As the long days of summer gradually begin to shrink and Labor Day draws near, the school bells will soon ring in unison to mark the opening of another academic year. Many adults will reminisce about their high school years, with memories of old friends and classmates dancing. For many others, especially from my generation, the high school experience was one which they would rather forget.
One unpleasant memory from that pivotal stage of life that comes to mind happened on the first day of my sophomore year– not so much because I did anything wrong, but because I just felt a little more out of place than the typical underclassman.
It all happened so fast, quite literally at the very moment I walked through the double doors from the front parking lot, leading to the commons. My peers and upper-classmen hurried to their first hour of classes. Some radiated with delight to see familiar faces and were eager to start another season of volleyball or jazz band, while others appeared far too occupied to say a simple, “Hey, how’d your summer go?”
Seconds after entering those double doors, an uncomfortable sensation kindled like a torch in my gut and spread like wildfire throughout my entire body, then shot up straight to my head. Conflicting, confusing thoughts raced in my mind and collided like a multi-vehicle pile-up during rush hour. I had no idea why I was suddenly overcome by this unusual physiological reaction, but it most likely was a direct result from what no one should ever experience in his or her family, especially during the turbulent period of adolescence.
My mom passed away five months earlier from terminal breast cancer. Although she was diagnosed fifteen months prior, her loss was still so sudden and unexpected to me that I didn’t know if our family would ever be able to carry on as we did in the past without her love, which was unconditional in every way. My dad, sister and I counted on each other for emotional support to endure the grieving process, and by the time summer ended, we were mentally and emotionally prepared to face the oncoming challenges of the real world once again, or so I thought. There must have been a part of me that never got over that tragic loss. The intense nervousness that overwhelmed me could have manifested due to my difficulty relating to any of my peers, as they still had their mothers to rely on for care and support.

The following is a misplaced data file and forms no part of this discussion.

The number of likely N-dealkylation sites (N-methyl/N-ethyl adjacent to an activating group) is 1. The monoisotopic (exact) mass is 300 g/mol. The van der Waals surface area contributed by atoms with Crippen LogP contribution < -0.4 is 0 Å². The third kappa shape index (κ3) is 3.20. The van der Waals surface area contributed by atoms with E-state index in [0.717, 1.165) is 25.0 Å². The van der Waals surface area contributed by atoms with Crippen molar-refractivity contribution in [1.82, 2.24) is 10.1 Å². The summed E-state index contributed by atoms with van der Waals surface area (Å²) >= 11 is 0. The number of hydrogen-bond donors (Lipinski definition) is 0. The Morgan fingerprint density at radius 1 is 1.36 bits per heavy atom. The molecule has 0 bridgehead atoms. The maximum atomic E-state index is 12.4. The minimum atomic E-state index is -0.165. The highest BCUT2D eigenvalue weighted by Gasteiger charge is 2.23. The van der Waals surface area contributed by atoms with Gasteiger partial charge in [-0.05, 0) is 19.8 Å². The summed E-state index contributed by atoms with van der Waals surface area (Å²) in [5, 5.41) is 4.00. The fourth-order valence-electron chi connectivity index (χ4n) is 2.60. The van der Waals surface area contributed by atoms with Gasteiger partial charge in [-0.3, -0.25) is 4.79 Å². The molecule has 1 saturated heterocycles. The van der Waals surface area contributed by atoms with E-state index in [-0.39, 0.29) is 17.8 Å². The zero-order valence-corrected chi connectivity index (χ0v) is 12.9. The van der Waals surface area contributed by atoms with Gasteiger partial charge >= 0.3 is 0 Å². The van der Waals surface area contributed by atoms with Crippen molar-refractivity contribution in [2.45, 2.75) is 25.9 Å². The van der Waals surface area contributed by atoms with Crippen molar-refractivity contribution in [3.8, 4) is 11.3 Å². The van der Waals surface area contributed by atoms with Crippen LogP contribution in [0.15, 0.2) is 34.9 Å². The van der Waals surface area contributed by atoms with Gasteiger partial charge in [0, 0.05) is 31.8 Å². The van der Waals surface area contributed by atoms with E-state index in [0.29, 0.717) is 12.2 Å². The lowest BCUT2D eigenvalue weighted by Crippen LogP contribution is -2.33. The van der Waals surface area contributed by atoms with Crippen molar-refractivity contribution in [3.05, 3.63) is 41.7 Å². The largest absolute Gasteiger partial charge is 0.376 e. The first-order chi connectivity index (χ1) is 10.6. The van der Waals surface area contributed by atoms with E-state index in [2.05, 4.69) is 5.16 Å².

At the time, I thought I was entering a stage of deep depression caused by the heartache from my mom’s passing. Still, this clearly didn’t explain why I couldn’t stop asking myself trivial questions about my classmates with no definite answers; “Why are they excited and I’m not?” “They should be unhappy to know that school is back in session. Why are they enjoying themselves while I’m feeling so miserable?” “These kids are so oblivious! Do they have any idea what I’m going through right now?” These irreverent yet dominating questions pounded in my head throughout the day, and as the bell rang at the end of the last period, I drove the family-owned SUV straight back home, stormed to my room and closed the door, relieved that the unnatural amount of stress finally began to wane. As I asked myself what could have caused this intense nervous response, little did I realize that I was at the complete mercy of a brutal chain reaction between separation anxiety and social anxiety disorders, both of which I’ll define in the next part of this article.
I never considered that my history of autism would possibly have a connection to this unsettling experience. How could the characteristics of a disabling disorder I endured as a small child have a direct impact on a supposedly unrelated one several years later? I was shocked to discover that the prevalence of excess anxiety in children and individuals with autism is alarmingly high. This topic hasn’t been written about or discussed within the autism community as often as it should, and I feel more than obligated to share what I’ve learned.
In the following segments, I’ll explain why severe anxiety is commonplace in those diagnosed with autism, the signs of anxiety in autism spectrum disorders, and effective treatment methods to keep them at bay. As I conclude this part, I’d like to ask this question to our readers and your feedback is more than appreciated: Do you remember a specific time in your life in where you have felt very anxious? If so, what symptoms did you have or feel?